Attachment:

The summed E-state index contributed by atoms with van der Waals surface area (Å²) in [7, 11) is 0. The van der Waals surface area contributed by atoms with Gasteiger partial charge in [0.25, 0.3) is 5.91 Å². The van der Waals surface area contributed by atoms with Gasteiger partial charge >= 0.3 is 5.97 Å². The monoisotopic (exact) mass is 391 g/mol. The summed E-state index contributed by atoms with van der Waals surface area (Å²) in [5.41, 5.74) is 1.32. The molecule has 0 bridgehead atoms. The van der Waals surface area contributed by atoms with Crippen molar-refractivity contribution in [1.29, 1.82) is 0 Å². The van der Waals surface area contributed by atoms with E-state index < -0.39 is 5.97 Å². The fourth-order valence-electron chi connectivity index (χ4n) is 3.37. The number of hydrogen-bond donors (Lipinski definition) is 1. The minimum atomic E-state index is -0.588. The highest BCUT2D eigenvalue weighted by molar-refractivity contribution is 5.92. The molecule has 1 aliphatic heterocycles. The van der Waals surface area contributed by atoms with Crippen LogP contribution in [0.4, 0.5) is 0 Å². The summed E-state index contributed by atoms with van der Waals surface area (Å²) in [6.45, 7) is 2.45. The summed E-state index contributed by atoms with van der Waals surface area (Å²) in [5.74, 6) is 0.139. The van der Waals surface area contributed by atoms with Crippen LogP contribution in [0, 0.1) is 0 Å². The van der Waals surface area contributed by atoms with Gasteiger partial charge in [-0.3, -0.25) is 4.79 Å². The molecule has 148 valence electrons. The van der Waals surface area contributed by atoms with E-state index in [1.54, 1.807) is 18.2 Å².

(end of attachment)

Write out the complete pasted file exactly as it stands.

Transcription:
The summed E-state index contributed by atoms with van der Waals surface area (Å²) in [7, 11) is 0. The van der Waals surface area contributed by atoms with Gasteiger partial charge in [0.25, 0.3) is 5.91 Å². The van der Waals surface area contributed by atoms with Gasteiger partial charge >= 0.3 is 5.97 Å². The monoisotopic (exact) mass is 391 g/mol. The summed E-state index contributed by atoms with van der Waals surface area (Å²) in [5.41, 5.74) is 1.32. The molecule has 0 bridgehead atoms. The van der Waals surface area contributed by atoms with Crippen molar-refractivity contribution in [1.29, 1.82) is 0 Å². The van der Waals surface area contributed by atoms with E-state index < -0.39 is 5.97 Å². The fourth-order valence-electron chi connectivity index (χ4n) is 3.37. The number of hydrogen-bond donors (Lipinski definition) is 1. The minimum atomic E-state index is -0.588. The highest BCUT2D eigenvalue weighted by molar-refractivity contribution is 5.92. The molecule has 1 aliphatic heterocycles. The van der Waals surface area contributed by atoms with Crippen LogP contribution in [0.4, 0.5) is 0 Å². The summed E-state index contributed by atoms with van der Waals surface area (Å²) in [6.45, 7) is 2.45. The summed E-state index contributed by atoms with van der Waals surface area (Å²) in [5.74, 6) is 0.139. The van der Waals surface area contributed by atoms with Crippen LogP contribution in [0, 0.1) is 0 Å². The van der Waals surface area contributed by atoms with Gasteiger partial charge in [-0.3, -0.25) is 4.79 Å². The molecule has 148 valence electrons. The van der Waals surface area contributed by atoms with E-state index in [1.54, 1.807) is 18.2 Å².